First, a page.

What is God compared to in the poem "Huswifery"?

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In this poem, an extended metaphor compares God to a weaver, whose "twine" is the material which is used to build the world. God is, then, the origin of all material from which humanity is spun: the speaker begs God to use him as his tool in this regard. In appealing to be used as God's "wheel" and "loom," the poet uses a semantic field of spinning and cloth-making to deepen the metaphor and extend the imagery. Notably, however, he states that God should make the "web" himself—that is, while the speaker is volunteering to be a conduit through which the miracle of God's creation can be performed, he does not suggest that he is anything other than a willing tool here. It is God himself whose "fine" yarn will weave what will eventually become "Holy robes for glory" to be worn by the speaker, an indication that he has become a more understanding, compassionate, and valuable Christian.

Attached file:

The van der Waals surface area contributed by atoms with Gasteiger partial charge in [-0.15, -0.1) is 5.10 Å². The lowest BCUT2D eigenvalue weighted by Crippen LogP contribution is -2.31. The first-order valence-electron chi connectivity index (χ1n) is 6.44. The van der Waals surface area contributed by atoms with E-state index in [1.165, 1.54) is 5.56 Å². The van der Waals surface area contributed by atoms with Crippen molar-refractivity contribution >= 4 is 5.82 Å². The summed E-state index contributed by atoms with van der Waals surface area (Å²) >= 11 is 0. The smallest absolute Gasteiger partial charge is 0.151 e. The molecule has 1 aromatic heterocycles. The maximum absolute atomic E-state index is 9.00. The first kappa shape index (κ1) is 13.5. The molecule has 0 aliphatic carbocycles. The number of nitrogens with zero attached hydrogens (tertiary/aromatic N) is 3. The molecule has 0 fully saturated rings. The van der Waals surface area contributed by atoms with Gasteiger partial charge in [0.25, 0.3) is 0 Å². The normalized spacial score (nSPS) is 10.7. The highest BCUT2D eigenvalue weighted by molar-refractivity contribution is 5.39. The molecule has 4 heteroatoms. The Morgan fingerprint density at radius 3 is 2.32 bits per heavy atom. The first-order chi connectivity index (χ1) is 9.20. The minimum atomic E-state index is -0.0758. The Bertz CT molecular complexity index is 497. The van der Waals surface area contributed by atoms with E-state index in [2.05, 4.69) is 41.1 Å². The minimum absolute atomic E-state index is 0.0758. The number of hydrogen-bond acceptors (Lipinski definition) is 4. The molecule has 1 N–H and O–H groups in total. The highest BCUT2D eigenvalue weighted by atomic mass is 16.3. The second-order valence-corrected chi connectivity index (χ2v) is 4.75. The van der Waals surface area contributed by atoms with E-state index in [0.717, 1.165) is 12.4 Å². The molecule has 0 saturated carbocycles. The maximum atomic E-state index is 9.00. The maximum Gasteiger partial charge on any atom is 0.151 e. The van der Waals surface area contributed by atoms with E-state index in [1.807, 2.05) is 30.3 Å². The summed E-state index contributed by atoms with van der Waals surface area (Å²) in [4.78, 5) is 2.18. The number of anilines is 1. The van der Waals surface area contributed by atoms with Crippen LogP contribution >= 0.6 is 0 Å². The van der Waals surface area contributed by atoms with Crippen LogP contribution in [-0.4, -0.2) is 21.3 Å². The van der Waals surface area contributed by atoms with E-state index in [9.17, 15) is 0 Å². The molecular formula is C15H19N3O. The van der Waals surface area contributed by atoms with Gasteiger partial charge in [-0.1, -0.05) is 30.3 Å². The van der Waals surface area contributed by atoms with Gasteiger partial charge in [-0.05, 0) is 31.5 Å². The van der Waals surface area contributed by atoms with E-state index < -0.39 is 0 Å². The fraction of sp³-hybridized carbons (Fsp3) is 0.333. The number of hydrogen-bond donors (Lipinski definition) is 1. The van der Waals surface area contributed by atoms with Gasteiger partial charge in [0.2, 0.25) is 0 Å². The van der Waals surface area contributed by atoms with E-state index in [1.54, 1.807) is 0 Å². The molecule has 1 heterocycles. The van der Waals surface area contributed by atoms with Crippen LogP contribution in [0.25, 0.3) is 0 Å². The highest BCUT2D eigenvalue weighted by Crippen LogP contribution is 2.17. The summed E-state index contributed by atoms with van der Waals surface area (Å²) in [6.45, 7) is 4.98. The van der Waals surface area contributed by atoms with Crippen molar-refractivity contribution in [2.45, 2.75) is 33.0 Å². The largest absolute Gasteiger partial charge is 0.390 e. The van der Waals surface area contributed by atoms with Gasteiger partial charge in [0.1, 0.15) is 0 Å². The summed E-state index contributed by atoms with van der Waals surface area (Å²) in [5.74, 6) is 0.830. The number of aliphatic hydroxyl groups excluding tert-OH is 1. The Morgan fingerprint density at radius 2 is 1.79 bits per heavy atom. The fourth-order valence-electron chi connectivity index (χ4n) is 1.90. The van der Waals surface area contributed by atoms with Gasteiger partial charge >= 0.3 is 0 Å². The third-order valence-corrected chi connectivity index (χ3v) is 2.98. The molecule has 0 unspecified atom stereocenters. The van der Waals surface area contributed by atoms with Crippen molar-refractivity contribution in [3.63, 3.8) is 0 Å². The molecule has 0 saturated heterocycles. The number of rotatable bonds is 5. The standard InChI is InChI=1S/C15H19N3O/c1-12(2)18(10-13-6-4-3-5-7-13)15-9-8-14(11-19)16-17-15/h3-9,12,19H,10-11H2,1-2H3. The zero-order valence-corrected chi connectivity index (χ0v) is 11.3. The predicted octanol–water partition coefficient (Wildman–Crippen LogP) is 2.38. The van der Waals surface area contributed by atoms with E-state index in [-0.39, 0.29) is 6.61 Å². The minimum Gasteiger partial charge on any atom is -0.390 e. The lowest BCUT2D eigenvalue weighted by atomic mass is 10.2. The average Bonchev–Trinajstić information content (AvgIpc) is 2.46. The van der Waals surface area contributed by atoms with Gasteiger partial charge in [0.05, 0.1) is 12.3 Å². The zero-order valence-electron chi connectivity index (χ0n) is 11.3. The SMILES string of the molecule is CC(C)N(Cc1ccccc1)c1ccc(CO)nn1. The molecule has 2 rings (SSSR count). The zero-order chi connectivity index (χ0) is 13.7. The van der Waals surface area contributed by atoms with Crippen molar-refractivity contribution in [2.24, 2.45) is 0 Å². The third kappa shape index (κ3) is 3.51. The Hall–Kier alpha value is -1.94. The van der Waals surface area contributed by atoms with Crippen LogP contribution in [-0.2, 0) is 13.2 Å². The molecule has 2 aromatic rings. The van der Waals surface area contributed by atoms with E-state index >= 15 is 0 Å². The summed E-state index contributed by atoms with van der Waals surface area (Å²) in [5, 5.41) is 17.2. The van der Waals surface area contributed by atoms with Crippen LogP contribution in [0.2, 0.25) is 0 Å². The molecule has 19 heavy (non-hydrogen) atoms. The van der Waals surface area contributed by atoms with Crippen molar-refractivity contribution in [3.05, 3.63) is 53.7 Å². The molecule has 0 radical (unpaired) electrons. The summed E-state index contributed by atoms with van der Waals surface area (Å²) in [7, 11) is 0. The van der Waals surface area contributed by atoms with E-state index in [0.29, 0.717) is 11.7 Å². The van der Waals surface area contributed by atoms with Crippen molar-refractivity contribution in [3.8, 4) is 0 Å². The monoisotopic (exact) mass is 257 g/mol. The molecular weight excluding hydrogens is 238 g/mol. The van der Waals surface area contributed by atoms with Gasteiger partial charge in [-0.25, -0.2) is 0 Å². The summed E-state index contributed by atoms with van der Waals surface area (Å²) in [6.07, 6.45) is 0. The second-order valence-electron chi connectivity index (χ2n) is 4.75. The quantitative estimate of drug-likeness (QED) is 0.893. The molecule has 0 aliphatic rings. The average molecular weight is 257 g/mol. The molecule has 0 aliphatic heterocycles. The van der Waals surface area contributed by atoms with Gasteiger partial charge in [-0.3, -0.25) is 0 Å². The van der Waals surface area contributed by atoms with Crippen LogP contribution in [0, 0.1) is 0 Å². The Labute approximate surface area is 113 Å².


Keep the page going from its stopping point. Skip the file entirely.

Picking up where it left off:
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Edward Taylor's poem "Huswifery" compares God's gift of salvation with the act of making cloth.  I suppose that means that God is being compared to a cloth maker.  The comparison involves all parts of making cloth though.  The poem highlights the use of spinning wheels, working a loom, and performing the seamstress's task of making the actual article of clothing.  

What I think is most important about the comparison is that it shows God's process of salvation as active.  The poem is not a deistic approach to God.  The poem highlights how God works in a person to bring him/her from being basic, rough material to a beautiful finished product.  A person goes from being rough cotton, to a beautiful garment that reflects God's glory to all people.  

"Then mine apparell shall display before yee
       That I am Cloathd in Holy robes for glory."

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